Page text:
Abstract: The study was undertaken to understand the changes occurring in the composition of the municipal solid waste as it moves from the waste generating households to dumpsite via the secondary storage community bins. Waste was sorted into compostable and non compostable fractions (plastics, paper, glass, leather, textile, metal, and inert). At the household level the 48.20% of compostable fraction was higher than components of non compostable fraction, in household of low income group colonies. The reverse was observed for household of high income group colonies. At community bin level a 46.94% decrease in the components of non compostable fractions (except inert) was observed in both low as well as high income group colony bins this trend was repeated in case of the dumpsite, however a drastic change was observed in percentage composition of plastic and inert in the MSW from colony to Dumpsite. Plastic decreased from 36.75% in colony to 4.59% at dumpsite, the changes occurs due to waste segregation and collection by the informal sector. Inert increased from 3.63% in colony to 46.34% at dumpsite this result from deposition of construction waste and non compliance to the Municipal Solid Waste Rule, 2016. The paper highlights the extant of influence of the informal sector in the segregation of recyclable materials from different levels of unsegregated waste storage.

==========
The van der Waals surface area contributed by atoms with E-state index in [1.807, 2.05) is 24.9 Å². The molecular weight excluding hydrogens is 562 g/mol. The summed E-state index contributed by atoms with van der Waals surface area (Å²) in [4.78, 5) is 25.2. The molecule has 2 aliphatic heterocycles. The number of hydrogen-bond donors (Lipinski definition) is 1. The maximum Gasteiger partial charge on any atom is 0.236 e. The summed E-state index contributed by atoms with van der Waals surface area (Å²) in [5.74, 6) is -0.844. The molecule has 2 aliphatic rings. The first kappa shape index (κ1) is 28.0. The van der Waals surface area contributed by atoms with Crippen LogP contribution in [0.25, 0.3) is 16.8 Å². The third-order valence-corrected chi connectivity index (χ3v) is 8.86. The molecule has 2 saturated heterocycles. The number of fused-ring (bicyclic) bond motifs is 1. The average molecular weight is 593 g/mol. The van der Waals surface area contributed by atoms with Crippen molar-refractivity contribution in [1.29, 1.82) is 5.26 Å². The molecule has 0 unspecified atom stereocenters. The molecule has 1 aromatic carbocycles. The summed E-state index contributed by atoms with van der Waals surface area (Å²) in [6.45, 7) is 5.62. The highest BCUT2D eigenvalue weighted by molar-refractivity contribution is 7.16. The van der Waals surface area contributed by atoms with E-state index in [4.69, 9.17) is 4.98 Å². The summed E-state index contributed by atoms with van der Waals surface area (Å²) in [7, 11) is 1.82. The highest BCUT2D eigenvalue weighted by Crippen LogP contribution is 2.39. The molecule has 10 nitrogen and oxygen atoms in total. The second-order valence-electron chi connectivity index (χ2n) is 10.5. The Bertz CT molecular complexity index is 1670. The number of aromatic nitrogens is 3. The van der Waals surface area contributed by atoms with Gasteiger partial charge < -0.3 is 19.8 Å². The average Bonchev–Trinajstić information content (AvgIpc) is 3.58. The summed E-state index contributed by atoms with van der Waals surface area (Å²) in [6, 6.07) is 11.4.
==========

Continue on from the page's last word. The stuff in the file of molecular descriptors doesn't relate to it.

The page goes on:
Keywords: Municipal waste; waste composition; informal sector; dumpsite.
Elimination of Hexavalent Chromium from Polluted Water Using
Specific Type of Bentonite Clay as Adsorbent
by Mohammed Ali Rashid Hameed, Mohammed Jaafar Ali Alatabe